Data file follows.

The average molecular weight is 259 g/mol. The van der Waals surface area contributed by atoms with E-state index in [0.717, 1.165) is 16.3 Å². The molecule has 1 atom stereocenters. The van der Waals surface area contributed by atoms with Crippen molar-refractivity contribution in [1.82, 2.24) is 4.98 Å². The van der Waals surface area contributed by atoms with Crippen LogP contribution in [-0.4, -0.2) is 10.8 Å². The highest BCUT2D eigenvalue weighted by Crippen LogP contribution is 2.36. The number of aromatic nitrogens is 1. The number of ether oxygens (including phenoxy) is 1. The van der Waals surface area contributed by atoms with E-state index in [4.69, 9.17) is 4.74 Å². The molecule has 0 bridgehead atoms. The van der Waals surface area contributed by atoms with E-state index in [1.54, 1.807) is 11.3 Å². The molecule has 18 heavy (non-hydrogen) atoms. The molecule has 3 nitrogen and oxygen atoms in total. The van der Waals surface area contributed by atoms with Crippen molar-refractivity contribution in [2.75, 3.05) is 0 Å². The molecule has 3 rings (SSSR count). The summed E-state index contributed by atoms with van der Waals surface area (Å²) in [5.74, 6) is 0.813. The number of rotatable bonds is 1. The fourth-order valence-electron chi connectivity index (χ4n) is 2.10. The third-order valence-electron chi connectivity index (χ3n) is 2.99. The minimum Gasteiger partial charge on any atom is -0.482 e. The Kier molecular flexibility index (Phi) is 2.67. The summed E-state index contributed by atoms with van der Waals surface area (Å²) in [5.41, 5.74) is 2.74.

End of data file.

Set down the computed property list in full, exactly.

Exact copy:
The average molecular weight is 259 g/mol. The van der Waals surface area contributed by atoms with E-state index in [0.717, 1.165) is 16.3 Å². The molecule has 1 atom stereocenters. The van der Waals surface area contributed by atoms with Crippen molar-refractivity contribution in [1.82, 2.24) is 4.98 Å². The van der Waals surface area contributed by atoms with Crippen LogP contribution in [-0.4, -0.2) is 10.8 Å². The highest BCUT2D eigenvalue weighted by Crippen LogP contribution is 2.36. The number of aromatic nitrogens is 1. The number of ether oxygens (including phenoxy) is 1. The van der Waals surface area contributed by atoms with E-state index in [4.69, 9.17) is 4.74 Å². The molecule has 0 bridgehead atoms. The van der Waals surface area contributed by atoms with E-state index in [1.54, 1.807) is 11.3 Å². The molecule has 18 heavy (non-hydrogen) atoms. The molecule has 3 nitrogen and oxygen atoms in total. The van der Waals surface area contributed by atoms with Crippen molar-refractivity contribution in [2.75, 3.05) is 0 Å². The molecule has 3 rings (SSSR count). The summed E-state index contributed by atoms with van der Waals surface area (Å²) in [5.74, 6) is 0.813. The number of rotatable bonds is 1. The fourth-order valence-electron chi connectivity index (χ4n) is 2.10. The third-order valence-electron chi connectivity index (χ3n) is 2.99. The minimum Gasteiger partial charge on any atom is -0.482 e. The Kier molecular flexibility index (Phi) is 2.67. The summed E-state index contributed by atoms with van der Waals surface area (Å²) in [5.41, 5.74) is 2.74.